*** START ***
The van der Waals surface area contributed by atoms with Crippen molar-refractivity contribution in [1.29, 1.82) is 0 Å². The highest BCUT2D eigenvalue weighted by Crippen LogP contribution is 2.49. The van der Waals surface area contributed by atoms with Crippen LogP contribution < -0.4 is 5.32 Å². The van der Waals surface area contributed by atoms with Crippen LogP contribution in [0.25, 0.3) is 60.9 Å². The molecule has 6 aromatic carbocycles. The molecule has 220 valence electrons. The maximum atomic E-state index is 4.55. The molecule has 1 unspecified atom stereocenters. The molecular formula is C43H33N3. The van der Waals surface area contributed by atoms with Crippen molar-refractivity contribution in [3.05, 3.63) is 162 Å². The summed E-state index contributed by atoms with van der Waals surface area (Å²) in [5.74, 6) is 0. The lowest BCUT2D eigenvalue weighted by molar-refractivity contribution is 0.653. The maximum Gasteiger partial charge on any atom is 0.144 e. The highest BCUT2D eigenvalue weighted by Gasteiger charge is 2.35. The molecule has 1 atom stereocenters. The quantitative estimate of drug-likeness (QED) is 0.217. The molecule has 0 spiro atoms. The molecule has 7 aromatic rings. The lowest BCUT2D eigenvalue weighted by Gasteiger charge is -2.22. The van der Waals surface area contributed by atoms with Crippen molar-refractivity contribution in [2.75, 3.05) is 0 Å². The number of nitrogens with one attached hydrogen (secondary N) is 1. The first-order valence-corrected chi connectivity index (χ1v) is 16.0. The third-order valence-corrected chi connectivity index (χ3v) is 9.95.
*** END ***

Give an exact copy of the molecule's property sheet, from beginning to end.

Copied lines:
The van der Waals surface area contributed by atoms with Crippen molar-refractivity contribution in [1.29, 1.82) is 0 Å². The highest BCUT2D eigenvalue weighted by Crippen LogP contribution is 2.49. The van der Waals surface area contributed by atoms with Crippen LogP contribution < -0.4 is 5.32 Å². The van der Waals surface area contributed by atoms with Crippen LogP contribution in [0.25, 0.3) is 60.9 Å². The molecule has 6 aromatic carbocycles. The molecule has 220 valence electrons. The maximum atomic E-state index is 4.55. The molecule has 1 unspecified atom stereocenters. The molecular formula is C43H33N3. The van der Waals surface area contributed by atoms with Crippen molar-refractivity contribution in [3.05, 3.63) is 162 Å². The summed E-state index contributed by atoms with van der Waals surface area (Å²) in [5.74, 6) is 0. The lowest BCUT2D eigenvalue weighted by molar-refractivity contribution is 0.653. The maximum Gasteiger partial charge on any atom is 0.144 e. The highest BCUT2D eigenvalue weighted by Gasteiger charge is 2.35. The molecule has 1 atom stereocenters. The quantitative estimate of drug-likeness (QED) is 0.217. The molecule has 0 spiro atoms. The molecule has 7 aromatic rings. The lowest BCUT2D eigenvalue weighted by Gasteiger charge is -2.22. The van der Waals surface area contributed by atoms with Crippen molar-refractivity contribution in [2.75, 3.05) is 0 Å². The number of nitrogens with one attached hydrogen (secondary N) is 1. The first-order valence-corrected chi connectivity index (χ1v) is 16.0. The third-order valence-corrected chi connectivity index (χ3v) is 9.95.